The people of Portugal are voting for a new president on Sunday in a country never far from political turmoil in recent months.
Voters have a record 10 candidates to choose from but, if the opinion polls are right, just one of them has any real chance of winning the largely ceremonial post.
If frontrunner Marcelo Rebelo de Sousa does win the job, the centre-right political veteran and latter-day TV pundit will have one crucial power at his disposal – the ability to dissolve parliament.
The 67-year-old’s chief rival is Antonio Sampaio da Novoa, who is close to Portugal’s Socialist government.
Backed by the far-left, it ousted the centre-right from power after October’s inconclusive election.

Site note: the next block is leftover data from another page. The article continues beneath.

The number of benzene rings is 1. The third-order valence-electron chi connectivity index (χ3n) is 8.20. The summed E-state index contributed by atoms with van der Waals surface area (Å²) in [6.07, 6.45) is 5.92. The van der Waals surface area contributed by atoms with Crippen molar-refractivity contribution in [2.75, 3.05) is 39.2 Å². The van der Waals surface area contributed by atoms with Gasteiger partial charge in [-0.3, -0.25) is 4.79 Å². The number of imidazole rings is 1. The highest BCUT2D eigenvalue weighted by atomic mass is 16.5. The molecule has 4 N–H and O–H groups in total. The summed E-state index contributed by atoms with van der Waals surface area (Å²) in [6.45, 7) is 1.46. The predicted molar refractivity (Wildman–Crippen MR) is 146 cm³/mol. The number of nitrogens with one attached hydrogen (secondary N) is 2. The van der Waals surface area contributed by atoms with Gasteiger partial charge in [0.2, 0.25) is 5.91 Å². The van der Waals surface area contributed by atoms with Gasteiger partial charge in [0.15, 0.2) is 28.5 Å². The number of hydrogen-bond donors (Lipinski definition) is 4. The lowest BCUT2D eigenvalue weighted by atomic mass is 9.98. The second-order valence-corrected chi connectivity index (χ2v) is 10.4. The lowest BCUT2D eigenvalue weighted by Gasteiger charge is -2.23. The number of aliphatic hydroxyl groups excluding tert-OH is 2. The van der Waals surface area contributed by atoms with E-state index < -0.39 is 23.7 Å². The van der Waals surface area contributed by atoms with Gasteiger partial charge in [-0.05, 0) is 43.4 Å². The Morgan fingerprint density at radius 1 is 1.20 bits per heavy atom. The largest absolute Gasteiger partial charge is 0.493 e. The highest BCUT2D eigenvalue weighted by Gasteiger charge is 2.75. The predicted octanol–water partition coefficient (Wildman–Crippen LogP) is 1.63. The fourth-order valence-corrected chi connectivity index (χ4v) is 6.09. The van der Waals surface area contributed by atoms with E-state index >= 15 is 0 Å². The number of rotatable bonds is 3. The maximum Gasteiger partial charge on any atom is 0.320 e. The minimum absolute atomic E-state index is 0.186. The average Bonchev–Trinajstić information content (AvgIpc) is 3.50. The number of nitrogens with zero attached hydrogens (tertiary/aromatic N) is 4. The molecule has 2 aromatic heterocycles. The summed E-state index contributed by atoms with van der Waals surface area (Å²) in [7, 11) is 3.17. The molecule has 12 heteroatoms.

Rebelo de Sousa would succeed fellow conservative President Anibal Cavaco Silva who said he only swore in the Socialist government because he was barred by the constitution from calling a new parliamentary election in his last six months in office.
That option will again be available from April 4, six months after the general election. The president can also dismiss the prime minister.
The leftist parties have warned that Rebelo de Sousa could bring back unpopular rightist economic policies.
But so far his statements have been in the spirit of rapprochement.